Posted: 2017-02-16 @ 3:41am PT
I'll always go with the less secure one and the one more likely to share my information. That's why I use Google Chrome. I want Google to have all my data, I want Google to keep protecting that data, and I want Google to keep making my life easier by using that data. Go ahead, serve me all the ads you want in the process. Google’s ecosystem is more than worth it.
Posted: 2017-02-14 @ 1:52pm PT
I'm trying out the Neon based upon Opera and it has an interesting interface and seems very fast. No extensions yet as it is Beta. If you want to see something new and different I'd suggest checking it out.
Posted: 2017-02-14 @ 1:31pm PT
First and foremost, I'll always go with the more secure one and the one least likely to share any of my information.
Posted: 2017-02-14 @ 12:50pm PT
This is a really good overview and tracks with my experiences. Opera was sold to the Chinese, so I gave it up. Edge works better for video on my system, too. I've been with Firefox since before v1, and it's my daily driver. I try to stay away from Chrome, but occasionally use it for Google sites. I've yet to try Vivaldi, but I will.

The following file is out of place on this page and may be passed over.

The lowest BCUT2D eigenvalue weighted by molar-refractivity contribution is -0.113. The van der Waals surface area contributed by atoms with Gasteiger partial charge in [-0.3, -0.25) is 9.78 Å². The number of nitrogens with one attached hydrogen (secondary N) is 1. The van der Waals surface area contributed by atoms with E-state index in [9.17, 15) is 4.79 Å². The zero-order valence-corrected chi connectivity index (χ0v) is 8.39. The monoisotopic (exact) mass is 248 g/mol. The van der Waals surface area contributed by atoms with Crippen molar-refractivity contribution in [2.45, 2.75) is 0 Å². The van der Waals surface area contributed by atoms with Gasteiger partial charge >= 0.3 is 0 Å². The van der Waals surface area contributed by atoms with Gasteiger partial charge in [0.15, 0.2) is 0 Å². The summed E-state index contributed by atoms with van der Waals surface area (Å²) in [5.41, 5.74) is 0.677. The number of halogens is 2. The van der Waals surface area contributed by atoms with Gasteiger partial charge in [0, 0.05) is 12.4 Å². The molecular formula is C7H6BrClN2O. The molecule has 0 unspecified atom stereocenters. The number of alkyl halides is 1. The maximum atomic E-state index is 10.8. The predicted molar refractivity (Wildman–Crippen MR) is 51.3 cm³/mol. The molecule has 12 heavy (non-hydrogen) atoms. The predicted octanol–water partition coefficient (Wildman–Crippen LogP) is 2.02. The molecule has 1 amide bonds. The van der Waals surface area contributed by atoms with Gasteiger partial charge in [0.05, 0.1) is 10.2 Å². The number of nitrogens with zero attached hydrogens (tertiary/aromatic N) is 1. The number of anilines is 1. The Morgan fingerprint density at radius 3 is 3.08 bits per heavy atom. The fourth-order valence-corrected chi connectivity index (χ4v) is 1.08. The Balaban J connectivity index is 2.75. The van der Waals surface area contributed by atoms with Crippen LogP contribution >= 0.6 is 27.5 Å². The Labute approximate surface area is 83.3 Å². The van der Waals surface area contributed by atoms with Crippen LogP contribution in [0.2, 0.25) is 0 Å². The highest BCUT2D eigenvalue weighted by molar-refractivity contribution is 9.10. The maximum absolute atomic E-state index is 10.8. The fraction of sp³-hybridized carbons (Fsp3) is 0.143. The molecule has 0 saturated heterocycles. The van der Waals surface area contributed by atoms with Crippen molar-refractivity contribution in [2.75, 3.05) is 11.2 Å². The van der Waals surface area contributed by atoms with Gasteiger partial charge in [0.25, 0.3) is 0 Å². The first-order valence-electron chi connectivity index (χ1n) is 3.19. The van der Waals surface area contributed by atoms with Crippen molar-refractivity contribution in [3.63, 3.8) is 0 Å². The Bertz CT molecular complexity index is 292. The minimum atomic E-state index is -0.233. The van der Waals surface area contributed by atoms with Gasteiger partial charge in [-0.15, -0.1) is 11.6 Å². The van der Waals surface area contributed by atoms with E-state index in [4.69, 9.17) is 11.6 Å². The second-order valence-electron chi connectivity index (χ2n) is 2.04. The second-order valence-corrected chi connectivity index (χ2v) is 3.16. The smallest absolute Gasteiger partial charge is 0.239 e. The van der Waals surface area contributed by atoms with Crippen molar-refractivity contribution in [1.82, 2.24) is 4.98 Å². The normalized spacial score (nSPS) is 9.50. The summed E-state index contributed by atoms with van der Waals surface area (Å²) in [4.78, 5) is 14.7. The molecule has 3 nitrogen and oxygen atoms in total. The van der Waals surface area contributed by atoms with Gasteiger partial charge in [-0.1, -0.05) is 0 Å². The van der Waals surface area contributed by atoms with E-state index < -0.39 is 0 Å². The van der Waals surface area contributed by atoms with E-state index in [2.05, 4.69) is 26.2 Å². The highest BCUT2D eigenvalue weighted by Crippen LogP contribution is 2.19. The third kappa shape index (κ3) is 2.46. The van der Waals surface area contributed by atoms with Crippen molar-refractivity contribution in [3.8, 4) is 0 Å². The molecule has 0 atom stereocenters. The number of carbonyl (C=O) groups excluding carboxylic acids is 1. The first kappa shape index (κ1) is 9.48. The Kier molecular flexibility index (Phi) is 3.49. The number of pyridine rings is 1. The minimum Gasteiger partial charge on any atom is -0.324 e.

Posted: 2017-02-14 @ 12:14pm PT
For me the best browser is Opera.
Posted: 2017-02-14 @ 11:42am PT
I use an old Firefox browser, Firefox 5.x. The last time I used it, it opened two firefox files according to my Task manager. AND Firefox customer service sucks. Only Microsoft sucks more.
Posted: 2017-02-14 @ 9:57am PT
Firefox forever. Well, at least until November.
Posted: 2017-02-14 @ 7:50am PT
I use SRWare Icon. SRWare Iron is built on Chromium but is German, cutting google out of your life!
Posted: 2017-02-14 @ 12:53am PT
Edge is not far along enough for me and too boring. I prefer Chrome because it plays well with everything I own, i.e. laptop, tablet, phone - and I like that I can pick up where I left off changing from one device to the other. Hard to beat Chrome.
Posted: 2017-02-13 @ 2:35pm PT
I use Edge
Posted: 2017-02-13 @ 11:45am PT
I use Edge and Chrome. Edge is my default browser, but Chrome works better with YouTube. There are occasional sites that appear to design for Chrome rather than to standards.
Posted: 2017-02-13 @ 6:31am PT
I like Opera's Do Not Track automatic feature as well as The VPN! IE-11 locks up and needs to be reloaded too often!
Posted: 2017-02-13 @ 1:00am PT
Lots of problems with Edge browser print settings!